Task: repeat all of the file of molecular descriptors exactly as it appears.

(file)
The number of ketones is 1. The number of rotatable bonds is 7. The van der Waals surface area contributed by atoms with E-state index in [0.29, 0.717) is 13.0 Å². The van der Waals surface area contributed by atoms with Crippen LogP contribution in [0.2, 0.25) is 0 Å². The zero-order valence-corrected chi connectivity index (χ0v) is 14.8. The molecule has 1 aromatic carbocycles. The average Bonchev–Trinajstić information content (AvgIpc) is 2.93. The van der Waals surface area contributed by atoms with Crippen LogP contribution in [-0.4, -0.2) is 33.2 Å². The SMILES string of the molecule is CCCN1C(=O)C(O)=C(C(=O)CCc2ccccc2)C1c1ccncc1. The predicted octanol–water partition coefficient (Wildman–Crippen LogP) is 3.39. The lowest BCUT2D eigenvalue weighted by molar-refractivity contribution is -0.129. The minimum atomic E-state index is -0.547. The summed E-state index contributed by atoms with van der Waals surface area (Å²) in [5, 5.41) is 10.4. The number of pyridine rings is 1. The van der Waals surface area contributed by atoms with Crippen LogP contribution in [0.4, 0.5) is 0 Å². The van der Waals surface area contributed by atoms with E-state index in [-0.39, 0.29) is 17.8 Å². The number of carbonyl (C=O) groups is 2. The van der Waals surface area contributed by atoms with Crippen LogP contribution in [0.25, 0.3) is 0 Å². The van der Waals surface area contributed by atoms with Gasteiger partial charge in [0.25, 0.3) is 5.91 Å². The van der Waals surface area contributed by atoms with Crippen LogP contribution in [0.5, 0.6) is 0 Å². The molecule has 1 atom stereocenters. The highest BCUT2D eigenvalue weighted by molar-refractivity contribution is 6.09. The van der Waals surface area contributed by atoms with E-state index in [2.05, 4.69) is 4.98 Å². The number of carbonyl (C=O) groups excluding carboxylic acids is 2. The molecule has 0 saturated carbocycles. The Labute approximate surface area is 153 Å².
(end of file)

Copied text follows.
The number of ketones is 1. The number of rotatable bonds is 7. The van der Waals surface area contributed by atoms with E-state index in [0.29, 0.717) is 13.0 Å². The van der Waals surface area contributed by atoms with Crippen LogP contribution in [0.2, 0.25) is 0 Å². The zero-order valence-corrected chi connectivity index (χ0v) is 14.8. The molecule has 1 aromatic carbocycles. The average Bonchev–Trinajstić information content (AvgIpc) is 2.93. The van der Waals surface area contributed by atoms with Crippen LogP contribution in [-0.4, -0.2) is 33.2 Å². The SMILES string of the molecule is CCCN1C(=O)C(O)=C(C(=O)CCc2ccccc2)C1c1ccncc1. The predicted octanol–water partition coefficient (Wildman–Crippen LogP) is 3.39. The lowest BCUT2D eigenvalue weighted by molar-refractivity contribution is -0.129. The minimum atomic E-state index is -0.547. The summed E-state index contributed by atoms with van der Waals surface area (Å²) in [5, 5.41) is 10.4. The number of pyridine rings is 1. The van der Waals surface area contributed by atoms with Crippen LogP contribution in [0.4, 0.5) is 0 Å². The van der Waals surface area contributed by atoms with E-state index in [-0.39, 0.29) is 17.8 Å². The number of carbonyl (C=O) groups is 2. The van der Waals surface area contributed by atoms with Crippen LogP contribution in [0.25, 0.3) is 0 Å². The van der Waals surface area contributed by atoms with Gasteiger partial charge in [0.25, 0.3) is 5.91 Å². The van der Waals surface area contributed by atoms with Crippen LogP contribution in [0.5, 0.6) is 0 Å². The molecule has 1 atom stereocenters. The highest BCUT2D eigenvalue weighted by molar-refractivity contribution is 6.09. The van der Waals surface area contributed by atoms with E-state index in [2.05, 4.69) is 4.98 Å². The number of carbonyl (C=O) groups excluding carboxylic acids is 2. The molecule has 0 saturated carbocycles. The Labute approximate surface area is 153 Å².